Much like Pavlov ringing a bell, I am preconditioned to lick my fingers whenever my dog poops. An odd association, I know, but the sides of plastic bags stick one to another, making it impossible to open efficiently with one hand. I lick to create adhesion. Wet fingers create friction between my skin and the bag. This friction is higher than the friction between the opposing sides of the bags, and liberates them one from the other. Thus scooping offending matter expelled from my canine has become a simple one handed affair (the other hand holds the leash).
Let there be no mistake. The licking process happens long before the scooping process. This is natural, as the reverses would be neither efficacious nor sanitary. But, alas, it feels ethically wrong to have any relationship whatsoever between my mouth and my “best friend’s” bowels.
The main issue is that I don’t notice I’m licking my fingers. That is, I don’t notice until I do it. At that point I wish I had not, because it seems uncivilized, but it’s too late. I’m stuck with pre-licked fingers and an unopened doggy bag. Likely the finger-licking motion started in a grocery store, or when turning pages of a novel, but was unwittingly transferred to opening refuse bags. Now the habit hijacks my actions without any input from the conscious part of my head.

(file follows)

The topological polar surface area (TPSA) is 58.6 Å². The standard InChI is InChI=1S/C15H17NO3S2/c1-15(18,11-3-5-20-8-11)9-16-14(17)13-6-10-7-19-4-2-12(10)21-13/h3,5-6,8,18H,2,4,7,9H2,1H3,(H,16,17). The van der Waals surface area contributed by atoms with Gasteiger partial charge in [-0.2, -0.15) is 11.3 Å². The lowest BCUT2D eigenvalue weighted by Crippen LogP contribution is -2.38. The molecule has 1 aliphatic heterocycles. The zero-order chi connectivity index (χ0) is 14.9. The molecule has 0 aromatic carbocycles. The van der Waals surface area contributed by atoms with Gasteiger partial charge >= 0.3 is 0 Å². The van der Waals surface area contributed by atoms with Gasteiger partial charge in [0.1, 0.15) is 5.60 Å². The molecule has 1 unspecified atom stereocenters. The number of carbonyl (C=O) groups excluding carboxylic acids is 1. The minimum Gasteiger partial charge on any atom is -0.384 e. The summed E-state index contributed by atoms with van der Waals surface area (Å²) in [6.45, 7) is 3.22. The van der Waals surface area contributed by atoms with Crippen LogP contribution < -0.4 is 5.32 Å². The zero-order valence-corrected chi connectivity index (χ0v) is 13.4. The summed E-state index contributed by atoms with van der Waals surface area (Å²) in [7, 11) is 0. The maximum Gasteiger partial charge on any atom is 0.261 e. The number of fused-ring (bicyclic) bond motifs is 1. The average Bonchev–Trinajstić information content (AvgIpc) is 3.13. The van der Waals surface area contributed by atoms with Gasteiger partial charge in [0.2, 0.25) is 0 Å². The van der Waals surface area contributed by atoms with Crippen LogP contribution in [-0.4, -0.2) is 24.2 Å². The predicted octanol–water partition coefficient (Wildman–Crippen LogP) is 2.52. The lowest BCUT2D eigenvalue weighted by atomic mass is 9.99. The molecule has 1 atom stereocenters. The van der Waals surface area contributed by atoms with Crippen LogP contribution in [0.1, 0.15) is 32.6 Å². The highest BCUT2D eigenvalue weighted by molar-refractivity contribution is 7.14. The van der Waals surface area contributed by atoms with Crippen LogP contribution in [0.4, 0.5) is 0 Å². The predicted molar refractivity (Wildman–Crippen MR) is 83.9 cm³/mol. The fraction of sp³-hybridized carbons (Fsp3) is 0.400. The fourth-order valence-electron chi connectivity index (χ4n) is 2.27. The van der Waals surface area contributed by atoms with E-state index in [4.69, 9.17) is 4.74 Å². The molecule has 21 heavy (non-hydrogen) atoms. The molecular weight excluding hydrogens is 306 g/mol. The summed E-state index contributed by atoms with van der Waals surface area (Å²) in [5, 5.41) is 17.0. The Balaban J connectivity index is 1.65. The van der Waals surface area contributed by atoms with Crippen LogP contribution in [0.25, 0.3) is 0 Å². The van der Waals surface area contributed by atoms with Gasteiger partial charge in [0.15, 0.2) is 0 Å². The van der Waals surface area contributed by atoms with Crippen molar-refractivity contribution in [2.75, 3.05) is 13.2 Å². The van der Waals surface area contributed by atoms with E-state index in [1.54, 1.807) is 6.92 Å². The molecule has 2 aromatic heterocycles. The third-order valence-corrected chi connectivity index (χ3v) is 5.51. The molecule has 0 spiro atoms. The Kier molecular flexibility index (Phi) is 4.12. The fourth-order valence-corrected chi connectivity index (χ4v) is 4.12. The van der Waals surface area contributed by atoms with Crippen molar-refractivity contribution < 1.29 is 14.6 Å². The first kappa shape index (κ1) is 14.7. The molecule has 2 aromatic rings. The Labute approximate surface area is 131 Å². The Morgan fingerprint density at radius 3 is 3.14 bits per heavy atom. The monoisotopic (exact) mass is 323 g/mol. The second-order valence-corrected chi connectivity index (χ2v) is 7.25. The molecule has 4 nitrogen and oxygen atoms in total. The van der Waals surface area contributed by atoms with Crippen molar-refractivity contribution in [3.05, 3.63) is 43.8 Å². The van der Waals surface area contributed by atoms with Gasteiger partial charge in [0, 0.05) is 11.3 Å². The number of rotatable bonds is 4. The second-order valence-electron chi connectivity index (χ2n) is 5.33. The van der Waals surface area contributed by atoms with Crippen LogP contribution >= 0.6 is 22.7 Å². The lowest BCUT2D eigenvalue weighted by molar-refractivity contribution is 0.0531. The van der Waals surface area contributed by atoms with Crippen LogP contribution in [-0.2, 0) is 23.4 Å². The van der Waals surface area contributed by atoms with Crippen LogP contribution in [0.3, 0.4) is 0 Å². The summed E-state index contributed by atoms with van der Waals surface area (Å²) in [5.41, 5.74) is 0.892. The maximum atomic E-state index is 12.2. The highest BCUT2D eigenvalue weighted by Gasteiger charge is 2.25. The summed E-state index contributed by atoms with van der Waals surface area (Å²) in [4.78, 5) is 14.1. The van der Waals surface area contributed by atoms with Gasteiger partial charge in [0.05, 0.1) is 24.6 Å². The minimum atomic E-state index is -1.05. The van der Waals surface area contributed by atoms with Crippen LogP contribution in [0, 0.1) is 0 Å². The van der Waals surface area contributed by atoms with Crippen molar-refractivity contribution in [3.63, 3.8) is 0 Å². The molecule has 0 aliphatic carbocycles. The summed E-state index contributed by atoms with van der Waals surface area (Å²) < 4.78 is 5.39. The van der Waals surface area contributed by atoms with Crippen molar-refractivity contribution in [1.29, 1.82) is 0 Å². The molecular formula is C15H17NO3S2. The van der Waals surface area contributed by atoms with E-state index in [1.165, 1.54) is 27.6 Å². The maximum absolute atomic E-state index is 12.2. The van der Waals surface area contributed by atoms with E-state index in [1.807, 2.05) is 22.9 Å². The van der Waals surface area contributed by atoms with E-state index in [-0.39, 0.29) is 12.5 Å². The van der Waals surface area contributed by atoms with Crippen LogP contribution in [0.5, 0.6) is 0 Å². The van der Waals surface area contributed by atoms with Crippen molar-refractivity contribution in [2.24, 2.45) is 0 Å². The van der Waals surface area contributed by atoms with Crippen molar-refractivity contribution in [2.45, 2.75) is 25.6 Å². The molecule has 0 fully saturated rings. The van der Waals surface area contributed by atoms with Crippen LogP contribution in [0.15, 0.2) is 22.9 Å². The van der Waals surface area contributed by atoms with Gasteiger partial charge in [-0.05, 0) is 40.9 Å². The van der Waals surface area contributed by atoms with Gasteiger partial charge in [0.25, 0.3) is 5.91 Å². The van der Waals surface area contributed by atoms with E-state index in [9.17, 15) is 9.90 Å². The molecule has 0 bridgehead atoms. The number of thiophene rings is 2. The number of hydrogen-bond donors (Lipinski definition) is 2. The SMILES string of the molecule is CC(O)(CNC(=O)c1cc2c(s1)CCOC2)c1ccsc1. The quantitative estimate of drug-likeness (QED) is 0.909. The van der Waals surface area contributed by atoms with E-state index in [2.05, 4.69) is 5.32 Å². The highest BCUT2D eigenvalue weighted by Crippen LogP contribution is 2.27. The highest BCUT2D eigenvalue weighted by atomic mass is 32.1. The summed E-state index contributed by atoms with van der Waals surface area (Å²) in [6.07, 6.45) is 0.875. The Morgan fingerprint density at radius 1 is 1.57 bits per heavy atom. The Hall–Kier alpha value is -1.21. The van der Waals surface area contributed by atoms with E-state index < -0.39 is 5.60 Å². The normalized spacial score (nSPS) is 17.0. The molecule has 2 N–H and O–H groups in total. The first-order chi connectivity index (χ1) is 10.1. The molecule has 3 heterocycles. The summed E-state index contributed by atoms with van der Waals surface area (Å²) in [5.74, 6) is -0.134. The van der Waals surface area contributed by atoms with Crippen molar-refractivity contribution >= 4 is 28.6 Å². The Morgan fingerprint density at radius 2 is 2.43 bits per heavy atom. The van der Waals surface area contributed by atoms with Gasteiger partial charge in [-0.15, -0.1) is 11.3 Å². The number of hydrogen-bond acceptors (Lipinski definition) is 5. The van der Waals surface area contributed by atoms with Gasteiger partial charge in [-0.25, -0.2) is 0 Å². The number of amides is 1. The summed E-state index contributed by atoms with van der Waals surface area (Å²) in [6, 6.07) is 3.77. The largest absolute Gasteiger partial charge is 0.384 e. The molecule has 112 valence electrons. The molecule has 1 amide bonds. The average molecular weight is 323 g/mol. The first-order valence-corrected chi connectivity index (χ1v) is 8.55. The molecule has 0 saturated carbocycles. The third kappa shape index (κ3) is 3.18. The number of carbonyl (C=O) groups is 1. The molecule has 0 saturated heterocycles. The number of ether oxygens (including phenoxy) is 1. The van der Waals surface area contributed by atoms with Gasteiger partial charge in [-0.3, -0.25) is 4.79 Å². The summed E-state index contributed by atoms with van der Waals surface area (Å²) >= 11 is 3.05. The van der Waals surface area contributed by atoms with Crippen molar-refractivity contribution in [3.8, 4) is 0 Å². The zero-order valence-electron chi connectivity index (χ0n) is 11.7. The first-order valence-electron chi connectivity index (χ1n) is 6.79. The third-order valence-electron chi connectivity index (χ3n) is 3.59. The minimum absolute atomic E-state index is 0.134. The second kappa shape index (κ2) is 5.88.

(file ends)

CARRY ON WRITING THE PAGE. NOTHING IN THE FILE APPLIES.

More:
It’s just as well, I suppose, I have more important things for that part of my brain.
I walk on soft green grass, enjoying a red sun blazing on the horizon, feeling the cool evening air on my face. I drop a warm bag in the designated receptacle, puzzling psychological mysteries as my dog trots along beside me.